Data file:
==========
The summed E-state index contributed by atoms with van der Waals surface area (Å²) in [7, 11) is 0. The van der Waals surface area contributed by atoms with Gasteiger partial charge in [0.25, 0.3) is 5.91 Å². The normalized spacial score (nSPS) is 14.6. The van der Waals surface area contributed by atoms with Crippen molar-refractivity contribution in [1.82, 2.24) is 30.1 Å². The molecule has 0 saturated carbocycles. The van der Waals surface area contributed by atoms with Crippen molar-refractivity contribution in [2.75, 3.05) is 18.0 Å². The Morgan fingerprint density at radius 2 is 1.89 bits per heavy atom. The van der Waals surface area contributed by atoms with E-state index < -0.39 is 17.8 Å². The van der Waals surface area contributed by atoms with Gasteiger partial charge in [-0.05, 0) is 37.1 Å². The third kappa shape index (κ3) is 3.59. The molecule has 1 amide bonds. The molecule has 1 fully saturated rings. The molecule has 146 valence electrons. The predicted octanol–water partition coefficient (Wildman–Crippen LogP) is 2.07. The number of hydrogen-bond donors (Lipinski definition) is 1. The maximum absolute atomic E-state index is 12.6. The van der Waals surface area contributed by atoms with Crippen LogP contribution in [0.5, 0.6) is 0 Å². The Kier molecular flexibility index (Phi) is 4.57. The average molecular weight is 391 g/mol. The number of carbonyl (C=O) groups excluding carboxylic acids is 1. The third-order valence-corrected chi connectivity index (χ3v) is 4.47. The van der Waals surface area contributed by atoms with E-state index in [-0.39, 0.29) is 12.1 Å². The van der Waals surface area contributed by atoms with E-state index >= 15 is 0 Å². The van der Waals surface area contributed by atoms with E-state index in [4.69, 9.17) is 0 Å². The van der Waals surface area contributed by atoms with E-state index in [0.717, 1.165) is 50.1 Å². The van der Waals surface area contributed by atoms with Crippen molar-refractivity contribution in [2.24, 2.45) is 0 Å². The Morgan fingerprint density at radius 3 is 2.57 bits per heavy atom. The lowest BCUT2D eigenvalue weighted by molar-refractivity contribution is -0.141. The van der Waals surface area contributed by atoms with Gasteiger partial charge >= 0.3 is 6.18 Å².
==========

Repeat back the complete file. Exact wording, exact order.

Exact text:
The summed E-state index contributed by atoms with van der Waals surface area (Å²) in [7, 11) is 0. The van der Waals surface area contributed by atoms with Gasteiger partial charge in [0.25, 0.3) is 5.91 Å². The normalized spacial score (nSPS) is 14.6. The van der Waals surface area contributed by atoms with Crippen molar-refractivity contribution in [1.82, 2.24) is 30.1 Å². The molecule has 0 saturated carbocycles. The van der Waals surface area contributed by atoms with Crippen molar-refractivity contribution in [2.75, 3.05) is 18.0 Å². The Morgan fingerprint density at radius 2 is 1.89 bits per heavy atom. The van der Waals surface area contributed by atoms with E-state index < -0.39 is 17.8 Å². The van der Waals surface area contributed by atoms with Gasteiger partial charge in [-0.05, 0) is 37.1 Å². The third kappa shape index (κ3) is 3.59. The molecule has 1 amide bonds. The molecule has 1 fully saturated rings. The molecule has 146 valence electrons. The predicted octanol–water partition coefficient (Wildman–Crippen LogP) is 2.07. The number of hydrogen-bond donors (Lipinski definition) is 1. The maximum absolute atomic E-state index is 12.6. The van der Waals surface area contributed by atoms with Crippen LogP contribution in [0.5, 0.6) is 0 Å². The Kier molecular flexibility index (Phi) is 4.57. The average molecular weight is 391 g/mol. The number of carbonyl (C=O) groups excluding carboxylic acids is 1. The third-order valence-corrected chi connectivity index (χ3v) is 4.47. The van der Waals surface area contributed by atoms with E-state index in [-0.39, 0.29) is 12.1 Å². The van der Waals surface area contributed by atoms with E-state index >= 15 is 0 Å². The van der Waals surface area contributed by atoms with E-state index in [4.69, 9.17) is 0 Å². The van der Waals surface area contributed by atoms with E-state index in [0.717, 1.165) is 50.1 Å². The van der Waals surface area contributed by atoms with Crippen molar-refractivity contribution in [2.24, 2.45) is 0 Å². The Morgan fingerprint density at radius 3 is 2.57 bits per heavy atom. The lowest BCUT2D eigenvalue weighted by molar-refractivity contribution is -0.141. The van der Waals surface area contributed by atoms with Gasteiger partial charge >= 0.3 is 6.18 Å².